Permanent TSB downgraded by Standard & Poor's
STATE-CONTROLLED Permanent TSB was downgraded by ratings agency Standard & Poor’s, which said the bank faces numerous challenges in selling assets and returning to profitability.
The lender, which is 99.2 per cent State owned, was downgraded to a ‘B+’ rating from ‘BB-’ and its systemic importance reduced to “moderate” from “high” as SP said it lagged Bank of Ireland and AIB in the market.
The bank was put on negative outlook, meaning another downgrade in the short-term is possible.
The ratings agency said new lending by Permanent TSB had been “very limited” compared with Bank of Ireland and AIB, and it expected this to continue until progress had been made on the bank’s restructuring and deleveraging through the sale of assets.
“Permanent TSB should eventually prove an effective competitive alternative, leveraging off its good position in the Irish mortgage market and useful share of stock of retail deposits,” said the agency.
“Given its current relative absence from the lending market, its planned deleveraging, and the scale of changes to the Irish banking system over the past few years, we now believe that another institution could assume PTSB’s market role, or acquire some of its assets and liabilities, in the unlikely event that this became necessary.”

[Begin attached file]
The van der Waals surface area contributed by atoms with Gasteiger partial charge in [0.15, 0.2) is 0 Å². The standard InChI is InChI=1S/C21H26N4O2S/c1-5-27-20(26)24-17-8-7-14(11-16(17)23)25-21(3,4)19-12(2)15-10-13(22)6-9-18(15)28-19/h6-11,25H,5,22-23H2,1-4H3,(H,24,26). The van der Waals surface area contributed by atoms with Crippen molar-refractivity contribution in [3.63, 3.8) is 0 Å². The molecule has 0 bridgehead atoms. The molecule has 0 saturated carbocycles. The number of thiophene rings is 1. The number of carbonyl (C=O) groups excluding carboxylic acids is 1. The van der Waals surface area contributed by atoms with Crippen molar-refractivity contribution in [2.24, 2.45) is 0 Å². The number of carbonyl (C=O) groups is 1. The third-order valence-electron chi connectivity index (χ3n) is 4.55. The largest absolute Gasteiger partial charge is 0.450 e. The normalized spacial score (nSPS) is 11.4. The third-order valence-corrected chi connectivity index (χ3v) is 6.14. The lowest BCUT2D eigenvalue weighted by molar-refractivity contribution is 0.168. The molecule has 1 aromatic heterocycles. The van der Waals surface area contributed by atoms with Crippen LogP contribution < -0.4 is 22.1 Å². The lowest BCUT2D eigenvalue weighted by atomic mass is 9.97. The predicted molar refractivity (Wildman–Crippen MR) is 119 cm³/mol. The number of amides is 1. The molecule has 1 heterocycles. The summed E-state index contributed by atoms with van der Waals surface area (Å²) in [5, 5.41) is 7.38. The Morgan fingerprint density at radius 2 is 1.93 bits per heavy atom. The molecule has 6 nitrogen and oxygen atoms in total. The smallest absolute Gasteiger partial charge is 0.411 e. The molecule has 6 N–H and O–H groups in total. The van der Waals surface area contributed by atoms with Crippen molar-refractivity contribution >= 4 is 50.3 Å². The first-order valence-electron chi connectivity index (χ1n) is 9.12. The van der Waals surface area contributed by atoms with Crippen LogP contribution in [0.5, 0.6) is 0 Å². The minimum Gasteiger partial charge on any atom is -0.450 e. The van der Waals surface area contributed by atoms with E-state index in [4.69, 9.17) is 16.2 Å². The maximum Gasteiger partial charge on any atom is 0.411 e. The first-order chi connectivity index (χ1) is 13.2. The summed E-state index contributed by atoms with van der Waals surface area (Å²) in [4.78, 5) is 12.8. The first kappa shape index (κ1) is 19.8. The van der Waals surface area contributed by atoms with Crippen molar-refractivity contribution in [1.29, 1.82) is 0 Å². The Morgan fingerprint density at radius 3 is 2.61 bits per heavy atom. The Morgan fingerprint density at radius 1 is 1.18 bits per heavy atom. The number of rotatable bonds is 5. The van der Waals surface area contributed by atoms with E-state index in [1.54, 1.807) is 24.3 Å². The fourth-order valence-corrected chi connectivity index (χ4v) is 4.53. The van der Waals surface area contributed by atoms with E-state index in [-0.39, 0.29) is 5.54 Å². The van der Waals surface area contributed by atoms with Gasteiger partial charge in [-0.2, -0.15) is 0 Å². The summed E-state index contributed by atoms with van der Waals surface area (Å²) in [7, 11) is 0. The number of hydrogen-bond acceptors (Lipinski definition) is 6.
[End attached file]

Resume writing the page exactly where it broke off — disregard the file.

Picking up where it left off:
The Government took control of Permanent TSB last year following a €2.7 billion bailout. A further €1.3 billion was injected into the bank last month, completing its recapitalisation, after the State bought Irish Life.
Permanent TSB is being restructured, with a good bank being carved out and €12.5 billion of loans moving into an asset management unit to be sold or run down.
Standard & Poor’s said the bank will struggle to shed or run down these loans “without broader industry developments”.
The bank also has yet to implement more effective collections and arrears management, S&P said. Permanent TSB will struggle in the longer term to grow revenues, adjust costs to better reflect the smaller business and carve out a distinct retail business that can generate sustainable returns.
A spokesman for Permanent TSB said the downgrade was expected given the bank was being restructured and as a result of its separation from Irish Life.
“As we progress our restructuring plans we anticipate that the rating agency attitude to the bank will improve but that will take some time,” said the spokesman.
Permanent TSB plans to close at least 20 of its 92 branches, shed jobs and reduce deposit rates as part of the bank’s restructuring.